1986-89 Worked at the Empire Diner in New York. "I wasn't a great waiter. I was funny, but I gave a lot of attitude," he said in Rosie Magazine, March 2002. However, he said, "The place is like a vortex for me." Two marriages and a career came out of there, he explained. Both Tanya Lewis and Leslie Howitt worked there. And, in 1989, that's where he met Tom Fontana, who lived around the corner from the diner. (Tom Fontana IMDb credits.)

Lee did some stage work during this time. "I was doing plays all the time, but there's no money in it," Lee said in a 1995 Los Angeles Times article. "After graduation, I thought I'd be making a living at it." His big brother, Chris, kept him on track, though: "If you love it, you have to stick with it."


Lee grew his hair long to counteract the straight-arrow type of roles his agents thought he should try for.

"When I was 21 or so, and I started to grow my hair -- this was maybe two years before 'Wayne's World.'  [My agents] were like 'What are you doing? You're such the all-American guy.' But I would go in and read for these parts, and it never excited me to play the guy who doesn't have any sort of point of view and edge. I think I knew I wasn't what people looked at and saw in me. I love characters. I love things that have dimension and depth, that are hard to figure out."

Aug. 1, 2005, Hackensack, NJ, Record

"One of the things I realized early on was that the leading man, very clean-cut-good-guy-type was never something I was drawn to."

Aug. 21, 2005, New York Post

1990 Went to Los Angeles to help Tom Fontana move. While dining at a restaurant on the day after arriving in L.A., a casting director and friend of Fontana's asked Lee if he was an actor. "He told me there was a part in this movie and at that time, I couldn't imagine what it could be," Lee told the L.A. Times. The movie ended up being "Point Break," starring Keanu Reeves and Patrick Swayze. "It was the beginning of me never having to do anything else but act," Lee said on LT.com.

"Point Break" is released.
(For more of Lee's career, see the Credits page.)


Appeared as Terry in "Wayne's World" and became part of two major pieces of pop culture: The "Bohemian Rhapsody" scene and uttering the "I love you, man" line that was adopted for Budweiser commercials.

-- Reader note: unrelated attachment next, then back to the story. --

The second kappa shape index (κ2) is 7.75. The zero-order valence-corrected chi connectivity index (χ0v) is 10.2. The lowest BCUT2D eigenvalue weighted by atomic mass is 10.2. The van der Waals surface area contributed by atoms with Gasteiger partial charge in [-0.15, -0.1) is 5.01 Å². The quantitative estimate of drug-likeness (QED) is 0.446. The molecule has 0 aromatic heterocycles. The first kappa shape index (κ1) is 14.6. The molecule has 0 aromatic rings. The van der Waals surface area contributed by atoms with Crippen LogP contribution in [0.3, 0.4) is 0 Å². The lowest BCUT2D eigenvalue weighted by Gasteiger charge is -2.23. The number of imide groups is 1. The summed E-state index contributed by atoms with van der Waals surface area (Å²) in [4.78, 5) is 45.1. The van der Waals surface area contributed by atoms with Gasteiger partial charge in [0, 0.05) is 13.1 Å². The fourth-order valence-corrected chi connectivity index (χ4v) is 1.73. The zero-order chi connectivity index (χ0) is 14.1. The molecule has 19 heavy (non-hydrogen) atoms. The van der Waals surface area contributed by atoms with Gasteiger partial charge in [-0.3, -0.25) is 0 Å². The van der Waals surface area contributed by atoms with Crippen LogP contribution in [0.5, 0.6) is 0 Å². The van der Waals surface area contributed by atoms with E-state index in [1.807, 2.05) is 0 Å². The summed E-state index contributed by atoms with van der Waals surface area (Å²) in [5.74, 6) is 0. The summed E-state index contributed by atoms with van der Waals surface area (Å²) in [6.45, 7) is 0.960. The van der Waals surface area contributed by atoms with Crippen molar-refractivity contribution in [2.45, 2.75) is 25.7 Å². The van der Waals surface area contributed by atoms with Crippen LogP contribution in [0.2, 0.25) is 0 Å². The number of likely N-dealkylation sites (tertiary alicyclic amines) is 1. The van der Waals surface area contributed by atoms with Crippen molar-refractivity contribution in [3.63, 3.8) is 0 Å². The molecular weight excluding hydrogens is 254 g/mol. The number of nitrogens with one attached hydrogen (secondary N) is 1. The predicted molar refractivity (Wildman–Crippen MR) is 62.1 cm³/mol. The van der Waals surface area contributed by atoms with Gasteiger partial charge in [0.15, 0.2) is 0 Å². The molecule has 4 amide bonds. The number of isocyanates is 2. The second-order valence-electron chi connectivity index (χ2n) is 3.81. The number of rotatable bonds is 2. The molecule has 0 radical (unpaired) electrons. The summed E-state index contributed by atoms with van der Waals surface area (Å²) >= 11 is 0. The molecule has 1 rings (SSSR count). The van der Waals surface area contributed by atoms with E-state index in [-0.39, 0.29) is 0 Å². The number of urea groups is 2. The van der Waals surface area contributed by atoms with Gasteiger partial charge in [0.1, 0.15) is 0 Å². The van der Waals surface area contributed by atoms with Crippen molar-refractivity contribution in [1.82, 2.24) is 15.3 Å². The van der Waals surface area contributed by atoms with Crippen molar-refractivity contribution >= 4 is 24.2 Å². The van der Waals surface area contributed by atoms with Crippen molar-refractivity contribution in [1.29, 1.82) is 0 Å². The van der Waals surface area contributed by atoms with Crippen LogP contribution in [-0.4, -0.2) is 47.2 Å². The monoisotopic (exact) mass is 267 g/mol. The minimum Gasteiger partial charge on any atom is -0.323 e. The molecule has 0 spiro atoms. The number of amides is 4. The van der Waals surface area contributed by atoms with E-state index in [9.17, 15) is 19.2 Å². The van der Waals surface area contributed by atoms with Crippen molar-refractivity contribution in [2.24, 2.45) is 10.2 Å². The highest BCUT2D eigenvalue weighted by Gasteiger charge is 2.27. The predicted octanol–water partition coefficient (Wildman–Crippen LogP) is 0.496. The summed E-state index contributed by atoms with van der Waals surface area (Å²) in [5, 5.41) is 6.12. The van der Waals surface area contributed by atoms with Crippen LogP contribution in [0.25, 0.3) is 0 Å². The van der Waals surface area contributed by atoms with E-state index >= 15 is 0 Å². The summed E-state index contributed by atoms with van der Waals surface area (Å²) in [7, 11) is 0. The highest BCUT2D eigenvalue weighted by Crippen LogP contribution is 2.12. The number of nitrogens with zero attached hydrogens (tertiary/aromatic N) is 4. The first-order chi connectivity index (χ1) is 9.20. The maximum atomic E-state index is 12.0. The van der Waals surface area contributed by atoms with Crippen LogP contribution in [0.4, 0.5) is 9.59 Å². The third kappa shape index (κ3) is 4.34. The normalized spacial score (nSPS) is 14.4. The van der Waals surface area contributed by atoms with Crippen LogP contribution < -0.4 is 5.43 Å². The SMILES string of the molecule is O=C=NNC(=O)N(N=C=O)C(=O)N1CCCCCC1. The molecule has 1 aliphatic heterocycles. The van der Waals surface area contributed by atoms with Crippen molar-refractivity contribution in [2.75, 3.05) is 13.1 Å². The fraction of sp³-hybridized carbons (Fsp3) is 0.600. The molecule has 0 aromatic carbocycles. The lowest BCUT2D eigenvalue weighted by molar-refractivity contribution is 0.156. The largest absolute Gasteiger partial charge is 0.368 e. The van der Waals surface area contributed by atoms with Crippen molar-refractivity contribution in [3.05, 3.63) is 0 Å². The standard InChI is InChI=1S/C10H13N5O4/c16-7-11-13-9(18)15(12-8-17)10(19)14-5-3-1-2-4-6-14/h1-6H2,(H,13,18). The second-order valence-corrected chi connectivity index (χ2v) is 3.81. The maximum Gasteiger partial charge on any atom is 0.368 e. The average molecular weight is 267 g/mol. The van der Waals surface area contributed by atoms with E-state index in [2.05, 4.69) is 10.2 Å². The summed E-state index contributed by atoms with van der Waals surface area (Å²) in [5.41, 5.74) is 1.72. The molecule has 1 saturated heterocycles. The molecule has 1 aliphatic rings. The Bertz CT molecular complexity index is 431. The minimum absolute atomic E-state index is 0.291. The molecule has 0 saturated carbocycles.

1993 Began a series of recurring appearances in Tom Fontana's "Homicide: Life on the Street."

Appeared as Chett in "Weird Science."

1997 Lee went East for an episode of "Homicide" and met up with Tom Fontana in January. In a 2003 article in the Windy City Times, Lee said, "He talked to me about the fact that they were going to be doing this show for HBO about a prison. And we discussed a couple of ideas about characters, one was a guard and one was a guy who turned out to be Tobias Beecher."

Played Tobias Beecher in "Oz." Tom Fontana wrote the part for Lee. "He knew I'd played broad comedy, but he knew there was more I could do," Lee said in an interview in Rosie Magazine in 2002. 

1999 Moved back to New York, a month after the wrap party for Season 3 of "Oz." A large motivation for moving back East was that Lee had struck up a relationship with Leslie Howitt, a friend since 1986.
2003-2004 Had guest appearances and/or supporting roles in several TV shows and movies. (See Lee Credits page for details.)
Oct. 2004-
Jan. 2005
Following a desire to do theater work again, he appeared in an off-Broadway play, "The Foreigner," with Matthew Broderick.

Appears as live-wire U.S. Marshal Eddie Drake in "Wanted," a TV series that aired August-September and December 2005 on cable channel TNT.

QUOTABLE In August 2005, TVGuide.com interviewed Lee, noting that he has enjoyed a wide variety of roles. 

Lee: The funny thing is, when I first started working and did "Wayne's World," a lot of comedy came my way. And then as soon as I got "Oz," the things people thought of me for were a bit more intense. It's fine; that's how it goes.

TVGuide.com: Which is closer to the real Lee, the surly sorts or the goofballs?

Lee: The goofballs, totally.

2006+ Keep track of Lee's career on the Credits page

Lee Tergesen knows first-hand how 'Weird' the path is to acting,
Los Angeles Times, April 30, 1995